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Bull Durham Review

Other Critics provided by

Critics scores range from 0 to 100, with higher scores indicating more favorable reviews.

  • 4.0

    out of 100

    Generally favorable reviews
    based on a weighted average of all
    critic review scores.

  • 100

    out of 100

    USA Today Mike Clark

    Though his film is like no other baseball movie, it may remind you of Paul Newman's hockey comedy Slap Shot: a knowing look at sport's underbelly - punctuated by jelly-belly laughs. [15 June 1988]

  • 100

    out of 100

    Time Richard Corliss

    Shelton has written the wittiest, busiest screenplay since Moonstruck, and his three stars do their very best screen work. [20 June 1988]

  • 75

    out of 100

    Chicago Tribune Dave Kehr

    Successfully avoids the grandiose mythmaking that has been the bane of the baseball movie from ''Pride of the Yankees'' to ''The Natural.'' Rather than a vapid national epic, it is a warm, droll, deftly cracked romantic comedy. [15 June 1988]

  • 88

    out of 100

    Chicago Sun-Times Roger Ebert

    A treasure of a movie because it knows so much about baseball and so little about love.

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  • 90

    out of 100

    Los Angeles Times Sheila Benson

    It's just that when a movie is this close, with so much of the sports flavor (co-producer Thom Mount is co-owner of the real Durham Bulls), you like to see it perfect. [15 June 1988]

  • See all Bull Durham reviews at

For Families provided by Common Sense Media

Iffy for 15+

Winning but mature comedy about sex and baseball.

What Parents Need to Know

Parents need to know that there are many explicit discussions of sexuality in this film. Susan Sarandon's character spends a great deal of screen time outlining her philosophy on sexuality, especially about the relationship between sex and baseball. There are a few scenes of simulated sex with a little nudity. Alcohol, lots of strong language ("f--k," "s--t," and "p---y"), bar fights, and a marijuana reference are also onscreen.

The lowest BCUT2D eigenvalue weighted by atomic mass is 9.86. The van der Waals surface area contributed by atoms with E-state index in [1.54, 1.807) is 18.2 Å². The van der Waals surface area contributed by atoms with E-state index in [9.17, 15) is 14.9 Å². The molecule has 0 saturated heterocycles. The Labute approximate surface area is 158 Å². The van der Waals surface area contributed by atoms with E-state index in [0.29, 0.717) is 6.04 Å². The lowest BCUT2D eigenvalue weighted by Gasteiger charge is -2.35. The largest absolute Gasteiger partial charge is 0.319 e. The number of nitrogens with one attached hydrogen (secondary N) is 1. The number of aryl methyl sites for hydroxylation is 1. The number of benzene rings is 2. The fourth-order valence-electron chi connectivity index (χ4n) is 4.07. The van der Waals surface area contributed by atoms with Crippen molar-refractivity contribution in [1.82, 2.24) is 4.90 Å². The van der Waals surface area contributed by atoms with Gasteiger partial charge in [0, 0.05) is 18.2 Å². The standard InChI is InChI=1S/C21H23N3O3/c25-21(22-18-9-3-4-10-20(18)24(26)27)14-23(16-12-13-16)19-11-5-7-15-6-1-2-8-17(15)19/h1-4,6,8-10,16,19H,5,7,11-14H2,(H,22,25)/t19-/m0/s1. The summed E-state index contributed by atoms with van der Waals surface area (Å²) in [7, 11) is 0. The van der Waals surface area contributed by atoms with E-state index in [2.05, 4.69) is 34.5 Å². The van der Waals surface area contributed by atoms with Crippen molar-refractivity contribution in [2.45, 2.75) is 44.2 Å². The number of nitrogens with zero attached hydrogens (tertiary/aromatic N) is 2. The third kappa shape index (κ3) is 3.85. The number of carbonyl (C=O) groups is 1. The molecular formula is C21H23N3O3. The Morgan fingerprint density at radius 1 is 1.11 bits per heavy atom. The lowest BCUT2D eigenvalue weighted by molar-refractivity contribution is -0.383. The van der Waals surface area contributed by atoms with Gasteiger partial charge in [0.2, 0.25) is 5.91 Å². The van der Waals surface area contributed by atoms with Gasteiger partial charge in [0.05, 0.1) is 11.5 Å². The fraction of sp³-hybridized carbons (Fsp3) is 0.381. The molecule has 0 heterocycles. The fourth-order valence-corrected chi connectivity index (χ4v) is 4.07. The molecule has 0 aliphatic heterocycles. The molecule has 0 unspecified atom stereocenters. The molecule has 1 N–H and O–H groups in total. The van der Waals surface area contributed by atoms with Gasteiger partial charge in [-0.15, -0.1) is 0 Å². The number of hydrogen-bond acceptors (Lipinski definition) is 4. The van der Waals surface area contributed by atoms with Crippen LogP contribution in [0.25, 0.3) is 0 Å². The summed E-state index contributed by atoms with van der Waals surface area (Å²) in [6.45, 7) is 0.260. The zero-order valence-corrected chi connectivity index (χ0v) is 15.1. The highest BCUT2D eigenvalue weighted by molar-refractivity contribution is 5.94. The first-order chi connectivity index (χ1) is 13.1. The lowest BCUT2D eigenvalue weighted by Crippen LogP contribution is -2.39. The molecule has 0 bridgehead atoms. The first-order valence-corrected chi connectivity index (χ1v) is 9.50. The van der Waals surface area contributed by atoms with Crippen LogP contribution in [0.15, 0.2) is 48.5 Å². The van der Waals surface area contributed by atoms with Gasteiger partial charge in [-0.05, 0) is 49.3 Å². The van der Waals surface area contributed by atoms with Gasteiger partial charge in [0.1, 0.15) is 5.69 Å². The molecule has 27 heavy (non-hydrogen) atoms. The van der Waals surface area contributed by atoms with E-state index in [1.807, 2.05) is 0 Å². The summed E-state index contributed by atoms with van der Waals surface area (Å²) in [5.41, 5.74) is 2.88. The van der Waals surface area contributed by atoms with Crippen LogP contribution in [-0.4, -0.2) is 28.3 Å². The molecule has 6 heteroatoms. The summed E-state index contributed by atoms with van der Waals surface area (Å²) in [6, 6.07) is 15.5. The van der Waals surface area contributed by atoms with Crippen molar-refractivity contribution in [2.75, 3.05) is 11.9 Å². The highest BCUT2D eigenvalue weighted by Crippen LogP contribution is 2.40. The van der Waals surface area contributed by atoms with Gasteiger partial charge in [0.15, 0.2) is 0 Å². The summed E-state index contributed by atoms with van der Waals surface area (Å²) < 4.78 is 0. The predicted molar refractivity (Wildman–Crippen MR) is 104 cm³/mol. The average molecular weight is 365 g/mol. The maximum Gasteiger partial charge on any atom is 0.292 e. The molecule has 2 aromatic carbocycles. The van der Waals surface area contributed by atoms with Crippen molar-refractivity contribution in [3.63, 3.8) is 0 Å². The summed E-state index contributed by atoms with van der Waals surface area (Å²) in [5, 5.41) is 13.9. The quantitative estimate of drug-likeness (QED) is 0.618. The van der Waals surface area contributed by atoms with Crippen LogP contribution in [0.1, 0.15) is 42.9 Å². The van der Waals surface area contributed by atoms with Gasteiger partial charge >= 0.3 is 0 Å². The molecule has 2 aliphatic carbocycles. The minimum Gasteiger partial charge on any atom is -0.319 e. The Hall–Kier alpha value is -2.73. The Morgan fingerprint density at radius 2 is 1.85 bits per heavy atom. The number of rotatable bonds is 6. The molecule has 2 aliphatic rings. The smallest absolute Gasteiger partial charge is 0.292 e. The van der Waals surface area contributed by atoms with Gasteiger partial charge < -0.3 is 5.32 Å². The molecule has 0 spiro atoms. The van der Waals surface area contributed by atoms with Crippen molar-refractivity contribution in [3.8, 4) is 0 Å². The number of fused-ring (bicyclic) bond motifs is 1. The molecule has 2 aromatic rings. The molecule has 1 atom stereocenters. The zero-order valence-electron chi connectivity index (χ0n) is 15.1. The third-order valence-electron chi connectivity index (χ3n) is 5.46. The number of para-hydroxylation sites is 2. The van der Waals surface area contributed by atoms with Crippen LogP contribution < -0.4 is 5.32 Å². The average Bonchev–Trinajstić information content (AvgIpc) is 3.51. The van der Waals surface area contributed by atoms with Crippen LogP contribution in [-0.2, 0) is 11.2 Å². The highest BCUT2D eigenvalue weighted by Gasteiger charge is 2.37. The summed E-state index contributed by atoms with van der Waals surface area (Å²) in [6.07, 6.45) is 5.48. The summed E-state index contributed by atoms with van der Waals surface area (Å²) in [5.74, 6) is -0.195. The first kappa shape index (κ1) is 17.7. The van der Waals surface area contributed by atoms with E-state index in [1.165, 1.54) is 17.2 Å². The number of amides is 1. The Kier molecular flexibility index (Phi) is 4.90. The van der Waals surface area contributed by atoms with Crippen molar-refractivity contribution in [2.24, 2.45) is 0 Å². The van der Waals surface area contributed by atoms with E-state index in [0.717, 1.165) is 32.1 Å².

• Families can talk about where sex fits into our culture and our personal lives. What are the characters' philosophies about sex? What messages about sex have you learned from your families? How does the media portray sex?
  • Talk about beliefs. What do you believe in? What's important to you? What guides you through life and helps you make decisions?

The good stuff
  • message true3

    Messages: Embrace all you meet, because there is something to be learned from each person you encounter. Also, there are multiple ways to look at every situation.

  • rolemodels true3

    Role models: The leading male and female roles in this movie are multifaceted. Annie is smart, giving, thoughtful, and comfortable with her sexuality. She is extremely well-read and teaches her lovers about poetry and metaphysics. Crash is Annie's perfect match. He has learned from his life experiences and knows exactly what he wants. He too is smart, generous, and level-headed. Crash thoughtfully comes down from the Major Leagues to help train and teach a promising rookie maturity and professionalism.  

What to watch for
  • violence false2

    Violence: There are two fist fights between the rookie pitcher and the catcher; however, they are short and there is no bloodshed. Lots of yelling.

  • sex false4

    Sex: The movie's plot compares sex to baseball. The film is chock-full of sex, some nudity, and frank sexual discussions.

  • language false5

    Language: Very strong language.  The word "f--k" occurs over 10 times in the first 20 minutes of the movie.  Also, "son of a bitch," "p---y," "c--k," and "s--t" are frequent. 

  • consumerism false2

    Consumerism: The players drink Miller Light and Jim Beam. 

  • drugsalcoholtobacco false3

    Drinking, drugs and smoking: The coaches chew tobacco, Annie smokes marijuana, and the players drink alcohol.